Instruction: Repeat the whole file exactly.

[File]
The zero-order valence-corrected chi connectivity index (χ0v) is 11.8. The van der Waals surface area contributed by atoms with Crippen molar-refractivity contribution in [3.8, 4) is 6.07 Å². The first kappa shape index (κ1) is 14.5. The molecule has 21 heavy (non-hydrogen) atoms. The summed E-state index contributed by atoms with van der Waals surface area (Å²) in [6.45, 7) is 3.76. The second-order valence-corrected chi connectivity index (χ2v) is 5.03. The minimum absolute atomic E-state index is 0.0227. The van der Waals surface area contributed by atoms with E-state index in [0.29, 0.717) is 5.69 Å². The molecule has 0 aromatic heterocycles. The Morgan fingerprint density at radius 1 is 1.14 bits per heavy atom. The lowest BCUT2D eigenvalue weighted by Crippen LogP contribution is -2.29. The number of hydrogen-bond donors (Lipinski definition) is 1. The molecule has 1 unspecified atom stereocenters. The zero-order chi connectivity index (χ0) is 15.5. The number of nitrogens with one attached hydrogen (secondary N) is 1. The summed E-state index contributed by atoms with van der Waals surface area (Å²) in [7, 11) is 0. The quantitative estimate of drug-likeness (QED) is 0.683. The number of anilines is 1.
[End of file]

The zero-order valence-corrected chi connectivity index (χ0v) is 11.8. The van der Waals surface area contributed by atoms with Crippen molar-refractivity contribution in [3.8, 4) is 6.07 Å². The first kappa shape index (κ1) is 14.5. The molecule has 21 heavy (non-hydrogen) atoms. The summed E-state index contributed by atoms with van der Waals surface area (Å²) in [6.45, 7) is 3.76. The second-order valence-corrected chi connectivity index (χ2v) is 5.03. The minimum absolute atomic E-state index is 0.0227. The van der Waals surface area contributed by atoms with E-state index in [0.29, 0.717) is 5.69 Å². The molecule has 0 aromatic heterocycles. The Morgan fingerprint density at radius 1 is 1.14 bits per heavy atom. The lowest BCUT2D eigenvalue weighted by Crippen LogP contribution is -2.29. The number of hydrogen-bond donors (Lipinski definition) is 1. The molecule has 1 unspecified atom stereocenters. The zero-order chi connectivity index (χ0) is 15.5. The number of nitrogens with one attached hydrogen (secondary N) is 1. The summed E-state index contributed by atoms with van der Waals surface area (Å²) in [7, 11) is 0. The quantitative estimate of drug-likeness (QED) is 0.683. The number of anilines is 1.